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Visiting those helpful people at the Fulton County courthouse.

The idea of visiting a government office makes me nervous. I'm courteous, kind, and deferential, but I always get screwed. Some government bureaucrats just don't give a damn.

Visiting the Fulton County Superior Court to track down some old divorce records seems like a straightforward task. Just wait.

After the metal detector routine, I went into the small lobby where the public servants were well buffered by a counter and a glass wall. A sign demanded that I take a number, but the take-a-number gizmo had no numbers. I asked a fellow taxpaying customer about the procedure, and he just shook his head and shrugged. He'd probably been there for days.

I went to the glass wall and positioned myself near a talking hole and waited for someone to pay attention to me. Didn't happen, but there was a lot of walking by and averting of eyes. I was invisible!

After several minutes, I just leaned into the talking hole and tried to make someone listen. Finally a young man who clearly didn't want to help me asked "Can I help you?"

I couldn't make this up if I tried
Here's the honest-to-God conversation, taken from the notes that I wrote before I left.

James (that would be me): Hi, I need to see some Superior Court records from 1912. How do I do that?

Public servant (staring blankly): 1912? Would that be before 1960?

James (also staring blankly): I beg your pardon.

Public servant: Is that earlier than 1960 or 1970?

James: You're joking, right?

Public servant (looking even more puzzled): Let me get someone else.

Cut to the chase
I can make this shorter. For a fee of $15, they would try to find the records I wanted. No guarantees.

As of this day, I never got any documents or help from the public servants.


Courthouse Research for
Family Historians: Your Guide
to Genealogical Treasures

Maybe this would have helped me. I have not read this book, but I'm considering buying it before I go back to the courthouse. Good reviews from buyers.



Family-Tree Problem Solver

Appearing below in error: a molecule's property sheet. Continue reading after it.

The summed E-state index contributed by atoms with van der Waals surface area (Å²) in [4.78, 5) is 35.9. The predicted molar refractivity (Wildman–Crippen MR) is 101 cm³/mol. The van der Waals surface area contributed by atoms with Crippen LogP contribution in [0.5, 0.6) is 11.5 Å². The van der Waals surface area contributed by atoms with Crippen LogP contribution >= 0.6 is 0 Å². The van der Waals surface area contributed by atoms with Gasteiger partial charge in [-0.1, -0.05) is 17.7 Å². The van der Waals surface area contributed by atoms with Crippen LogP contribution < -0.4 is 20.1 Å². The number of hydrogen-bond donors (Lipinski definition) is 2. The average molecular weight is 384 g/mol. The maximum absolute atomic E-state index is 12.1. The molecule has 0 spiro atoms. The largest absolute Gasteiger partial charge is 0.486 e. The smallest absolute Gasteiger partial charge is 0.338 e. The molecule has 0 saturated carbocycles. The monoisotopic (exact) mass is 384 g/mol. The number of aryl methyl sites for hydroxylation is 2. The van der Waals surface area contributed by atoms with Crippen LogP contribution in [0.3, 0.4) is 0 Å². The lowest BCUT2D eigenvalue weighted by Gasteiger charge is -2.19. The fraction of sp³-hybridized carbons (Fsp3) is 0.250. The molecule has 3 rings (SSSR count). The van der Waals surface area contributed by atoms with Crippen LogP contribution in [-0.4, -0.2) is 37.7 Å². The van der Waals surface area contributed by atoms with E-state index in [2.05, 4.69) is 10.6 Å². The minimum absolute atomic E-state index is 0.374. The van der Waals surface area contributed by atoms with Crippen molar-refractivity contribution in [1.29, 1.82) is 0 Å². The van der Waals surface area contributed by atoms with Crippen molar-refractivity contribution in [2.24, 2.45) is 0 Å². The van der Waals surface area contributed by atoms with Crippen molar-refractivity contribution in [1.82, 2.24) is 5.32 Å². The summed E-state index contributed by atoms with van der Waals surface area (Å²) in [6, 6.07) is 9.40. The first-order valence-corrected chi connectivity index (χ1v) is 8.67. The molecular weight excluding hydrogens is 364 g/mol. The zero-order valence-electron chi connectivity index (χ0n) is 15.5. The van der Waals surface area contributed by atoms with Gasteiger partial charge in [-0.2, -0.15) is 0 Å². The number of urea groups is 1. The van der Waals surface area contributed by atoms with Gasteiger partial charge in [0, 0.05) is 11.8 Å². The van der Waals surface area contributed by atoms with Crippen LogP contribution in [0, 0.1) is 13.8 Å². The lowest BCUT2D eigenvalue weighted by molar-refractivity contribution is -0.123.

by Marsha Hoffman Rising

Here's a book I can easily recommend. I read it, enjoyed it, and learned a lot. I notice that it has excellent reviews from others. Click this link to buy it.


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The secret wife of Dionysius Virgil Stephens: part 03 (Elizabeth Bauschell)

As detailed in the first two parts of this story, everyone in the family knew that D. V. Stephens had two wives: Mary Kitchens and Rebecca Reaves. I have to tell you that I was completely happy with this situation. I had found marriage licenses, census records, and other documents that confirmed the two marriages. I had viewed the gravestones of both women. I thought I knew it all. Yeah, right!

A big shock
While doing Internet research, I followed my same old routine. I entered the name of my great-grandfather, Dionysius Virgil Stephens. That usually gets me nowhere. Then I enter D. V. Stephens, and get lots of hits for a Nebraska congressman and a Civil War soldier named J. V. D. Stephens. Not what I'm looking for.

But one evening, I scared up a local newspaper article that mentioned a Superior Court proceeding involving D. V. Stephens, and this was not the congressman. Here's a blurb from the Atlanta Constitution for January 30, 1912.

I'll admit that this tale of love gone wrong is pitiful, but thank goodness, it was not about my great-grandfather; after all, he had only two wives. But I did the math, and subtracted age 79 (in the article) from 1912 and ended up with 1833—the birth date of Dionysius Virgil Stephens. What an odd coincidence.

The marriage in the article took place in 1907, so I then verified the date that second wife Rebecca had died: February, 1907. Yikes! What is this all about? Who is this woman Elizabeth mentioned in the article?

I wanted to learn more about these court proceedings, but so far, I haven't. You can read all about it in the sidebar.

But I did learn more about the secret wife of D. V. Stephens . . . much more!

Go to page 4





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Last update: April 7, 2014